Linked by Thom Holwerda on Tue 1st Mar 2011 00:28 UTC
Mac OS X It's sad to see that even after all these years, we still have to write articles like this one. It's all over the web right now: a new backdoor Mac OS X trojan discovered! Code execution! Indicative of rise in Mac malware! Until, of course, you actually take a look at what's going on, and see that not only is it not in the wild, it can't really do anything because it's a beta.
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RE: Maybe I'm crazy...
by UltraZelda64 on Tue 1st Mar 2011 10:20 UTC in reply to "Maybe I'm crazy..."
UltraZelda64
Member since:
2006-12-05

But I don't give a damn if a piece of malware can gain root privileges on my desktop when measured against the greater harm that results from it getting and sending my personal information. This old mentality of "oh, well, it can't gain root so it's no big deal" needs to stop dead. Which is worse, my system being brought down or otherwise affected... or my personal data being snagged?

Depends on the use of that desktop, really.

If it's a personal computer with only one user set up and one person ever using it, then sure, there's not much of a difference with root access or not. Whatever infects it has access to everything on that user account. Similarly, multiple people using one account can be just as bad--if not worse, because one person could get the infection and everyone suffers, and it only takes one person to start it all. And there's far more people who have no clue what they're doing than there are people who know computer security basics.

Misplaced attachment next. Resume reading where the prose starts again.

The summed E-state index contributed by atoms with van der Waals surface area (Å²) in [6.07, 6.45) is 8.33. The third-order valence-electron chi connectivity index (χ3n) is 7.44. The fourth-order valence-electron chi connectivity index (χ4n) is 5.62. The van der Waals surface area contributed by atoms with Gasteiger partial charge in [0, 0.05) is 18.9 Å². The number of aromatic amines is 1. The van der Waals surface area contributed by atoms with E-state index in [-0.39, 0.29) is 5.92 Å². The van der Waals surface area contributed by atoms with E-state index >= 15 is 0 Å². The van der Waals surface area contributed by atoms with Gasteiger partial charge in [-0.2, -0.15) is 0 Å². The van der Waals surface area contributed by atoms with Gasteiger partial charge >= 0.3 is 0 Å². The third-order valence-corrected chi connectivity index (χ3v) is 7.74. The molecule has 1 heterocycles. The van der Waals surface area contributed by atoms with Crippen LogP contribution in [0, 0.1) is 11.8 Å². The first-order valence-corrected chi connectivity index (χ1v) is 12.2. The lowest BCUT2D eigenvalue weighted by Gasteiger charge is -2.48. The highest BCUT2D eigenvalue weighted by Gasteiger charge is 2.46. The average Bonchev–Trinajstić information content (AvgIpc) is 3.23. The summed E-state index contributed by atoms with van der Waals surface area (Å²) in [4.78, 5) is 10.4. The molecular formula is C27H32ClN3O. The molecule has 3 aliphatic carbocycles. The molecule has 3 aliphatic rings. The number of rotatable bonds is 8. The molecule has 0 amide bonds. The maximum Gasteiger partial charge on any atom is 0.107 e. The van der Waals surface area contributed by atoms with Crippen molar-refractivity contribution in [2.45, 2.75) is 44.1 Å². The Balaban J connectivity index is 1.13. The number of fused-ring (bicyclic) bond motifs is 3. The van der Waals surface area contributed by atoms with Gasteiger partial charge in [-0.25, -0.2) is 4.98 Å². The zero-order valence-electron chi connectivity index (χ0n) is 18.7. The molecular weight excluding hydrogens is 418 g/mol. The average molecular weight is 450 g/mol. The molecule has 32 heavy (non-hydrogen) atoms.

If it's a family computer with multiple user accounts set up and decent security, if one user's account gets infected all of the other users are generally safe, at least from the effects of a spreading infection. Depending on how groups are set up, reading other users' data can be possible, but Debian for example sets up each user with their own group to prevent this kind of thing. If it gains root though, not only is that a sure-fire way for it to be able to spread and infect other users' accounts, it has no restrictions on file access whatsoever.

So root access, IMO, *can* be much worse. It just depends on the situation and how the machine is set up.

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